Life Insurance is an insurance product that pays at the death of the insured. It really should be called "Death Insurance," but people don't like that name. But it insures the death of an individual. Actually, what is insured is the economic loss that would occur at the death of the person insured. Those economic losses take a lot of different forms, such as: - the income stream of either "breadwinner" in a family - the loss of services to the family of a stay-at-home-mom - the final expenses at the death of a child - final expenses of an individual after an illness and medical treatment - "Keyman" coverage, which insures the owner or valuable employee of a business against the economic loss the business would suffer at their death - estate planning insurance, where a person is insured to pay estate taxes at death - "Buy and Sell Agreements," in which life insurance is purchased to fund a business transaction at the untimely death of parties in the transaction - Accidental death insurance, in which a person buys a policy that pays in case they die due to an accident - Mortgage life insurance, in which the borrower buys a policy that pays off the mortgage at death - and many more. Life insurance has been around for hundreds of years, and in some cases, has become a much better product. The insurance companies have been able to develop mortality tables, which are studies of statistical patterns of human death over time...usually over a lifetime of 100 years. These mortality tables are surprisingly accurate, and allow the insurance companies to closely predict how many people of any given age will die each year. From these tables and other information, the insurance companies derive the cost of the insurance policy. The cost is customarily expressed in an annual cost per thousand of coverage. For example, if you wanted to buy $10,000 of coverage, and the cost per thousand was $10.00, your annual premium would be $100.00. Modern medicine and better nutrition has increased the life expectancy of most people. Increased life expectancy has facilitated a sharp decrease in life insurance premiums. In many cases, the cost of insurance is only pennies per thousand. There is really only one type of life insurance, and that is Term Insurance. That means that a person is insured for a certain period of time, or a term. All of the other life insurance products have term insurance as their main ingredient. There is no other ingredient they can use. However, the insurance companies have invented many, many other life products that tend to obscure the reasons for life insurance. They also vastly enrich the insurance companies. Term Insurance The most basic life insurance is an annual renewable term policy. Each year, the premium is a little higher as a person ages. The insurance companies designed a level premium policy, which stopped the annual premium increases for policyholders. The insurers basically added up all the premiums from age 0 to age 100 and then divided by 100. That means that in the early years of the policy, the policyholder pays in more money that it takes to fund the pure insurance cost, and then in later years the premium is less than the pure insurance cost. The same level term product can be designed for terms of any length, like 5, 10, 20, 25 or 30 year terms. The method of premium averaging is much the same in each case. But this new product caused some problems. Insurers know that the vast majority of policyholders do not keep a policy for life. Consequently the level term policyholders were paying future premiums and then cancelling their policies. The insurance companies were delighted because they got to keep the money. But over time, they developed the concept of Cash Value. Cash Value Insurance With Cash Value insurance, a portion of the unused premium you spend is credited to an account tied to your policy. The money is not yours...it belongs entirely to the insurance company. If you cancel your policy and request a refund, they will refund that money to you. Otherwise, you have other choices: 1. Use the cash value to buy more insurance 2. Use the cash value to pay existing premiums 3. You may borrow the money at interest 4. If you die, the insurance company keeps the cash value and only pays the face amount of the insurance policy. So, does this cash value product make sense? My response is "NO!" Cash Value Life Insurance comes in lots of other names, such as: - Whole Life - Universal Life - Variable Life - Interest Sensitive Life - Non-Participating Life (no dividends) - Participating Life (pays dividends) Many life insurance agents and companies tout their products as an investment product. But cash value insurance is not an investment. Investment dollars and insurance premiums should never be combined into one product. And investment dollars should NEVER be invested with an insurance company. They are middle men. They will take your investment and invest it themselves, and keep the difference. Think about the methods that agents use to sell life insurance, and compare them to any other type of insurance. What you'll see is that life insurance sales tactics and techniques are ridiculous when compared to other insurance products. Would you ever consider buying a car insurance policy, or homeowners policy, or business insurance policy in which you paid extra premium that the insurance company kept, or made you borrow from them? But, curiously, life insurance agents have been wildly successful convincing otherwise intelligent people that cash value life insurance is a good product to buy. Care to guess why insurance agents have aggressively sold cash value insurance and eschewed term insurance? Commissions. The insurance companies have become vastly wealthy on cash value insurance. So, to encourage sales, they pay huge commissions. Term insurance commissions can range from 10% to 50%, sometimes even 100%. But cash value insurance commissions can be up to 100% of the first year's premium, and handsome renewal commissions for years after. But it's not just the commission rate that matters. It's also the premium rates that come into play. Term insurance is FAR CHEAPER than cash value insurance. Here's an example of a 30 year old male, non-smoker, buying $100,000 of coverage: Term insurance costs $0.50 per thousand for a premium of $50.00. At 100% commission, the commission would be $50.00. Cash Value insurance costs $12.50 per thousand for a premium of $1,250.00. At 100% commission, the commission would be $1,250.00. So you see that it would be easy for an agent to place his own financial well-being ahead of the well-being of his client. He would have to sell 25 term policies to make the same commission as only one cash value policy. But, in my opinion, that agent would have violated his fiduciary duty to the client, which is the duty to place the client's needs above his own. The agent would also have to set aside his conscience. My opinion is that life insurance agents operate from one of three positions: 1. Ignorance - they simply don't know how cash value insurance works. 2. Greed - they know exactly how cash value insurance works and sell it anyway. 3. Knowledge and Duty - they sell term insurance. Which agent do you want to do business with? How do I know this stuff? Because I sold cash value life insurance early in my career. When I started as an insurance agent in 1973 I knew absolutely nothing about how life insurance worked. The insurance company taught me to sell whole life insurance, and to discourage clients from term insurance. But, after some time of reading and research, I learned that cash value insurance is a bad deal. I began to sell only term insurance. I refused to set aside my conscience. I also went back to some early clients and switched their policies from cash value to term. The insurance company fired me for that decision. I found a new insurance company that only sold term insurance and also paid high commissions. I made a good living selling term insurance, so I know it can be done. So, as you shop for life insurance, please accept the advice of an old agent. Never, never, ever buy cash value life insurance. Buy term insurance. Now, I'd like to offer you two special reports at no cost. One is "5 Things To Do When Shopping For Car Insurance," and the other is "5 Things To Avoid When Shopping For Car Insurance." Each one is a $9.95 value, but free to you when you sign up for my newsletter at the website address below. P.S. WARNING!! Do Not Buy Insurance, or Submit an Insurance Claim Without Visiting This Website! check out: Get Special Reports Get Insurance Quotes and Claim Strategies at InsuranceQuoteHQ. New book, "Commercial Insurance Claim Secrets REVEALED!" coming soon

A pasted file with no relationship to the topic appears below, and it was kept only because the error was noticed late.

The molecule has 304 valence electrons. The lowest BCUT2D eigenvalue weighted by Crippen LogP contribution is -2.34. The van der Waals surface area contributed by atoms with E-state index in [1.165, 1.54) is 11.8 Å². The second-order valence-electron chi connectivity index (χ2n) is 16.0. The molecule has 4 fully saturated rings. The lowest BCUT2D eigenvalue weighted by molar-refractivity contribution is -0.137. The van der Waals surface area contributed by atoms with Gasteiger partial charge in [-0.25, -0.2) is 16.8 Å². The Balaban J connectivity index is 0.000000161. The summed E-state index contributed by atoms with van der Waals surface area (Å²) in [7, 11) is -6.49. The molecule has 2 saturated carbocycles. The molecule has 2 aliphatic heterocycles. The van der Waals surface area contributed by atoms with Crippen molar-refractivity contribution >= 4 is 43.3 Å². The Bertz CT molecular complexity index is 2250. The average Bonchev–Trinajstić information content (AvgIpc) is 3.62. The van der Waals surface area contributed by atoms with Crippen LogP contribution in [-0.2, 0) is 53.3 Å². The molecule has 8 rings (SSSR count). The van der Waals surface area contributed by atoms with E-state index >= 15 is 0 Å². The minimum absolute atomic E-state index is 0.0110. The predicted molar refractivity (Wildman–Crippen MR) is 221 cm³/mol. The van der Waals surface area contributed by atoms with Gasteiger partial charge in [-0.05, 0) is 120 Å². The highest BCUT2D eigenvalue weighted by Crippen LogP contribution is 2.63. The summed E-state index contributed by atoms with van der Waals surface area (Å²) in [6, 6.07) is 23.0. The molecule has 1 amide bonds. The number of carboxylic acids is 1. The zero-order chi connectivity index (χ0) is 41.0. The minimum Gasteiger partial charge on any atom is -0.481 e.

CHEESY GARLIC PARMESAN SPINACH SPAGHETTI SQUASH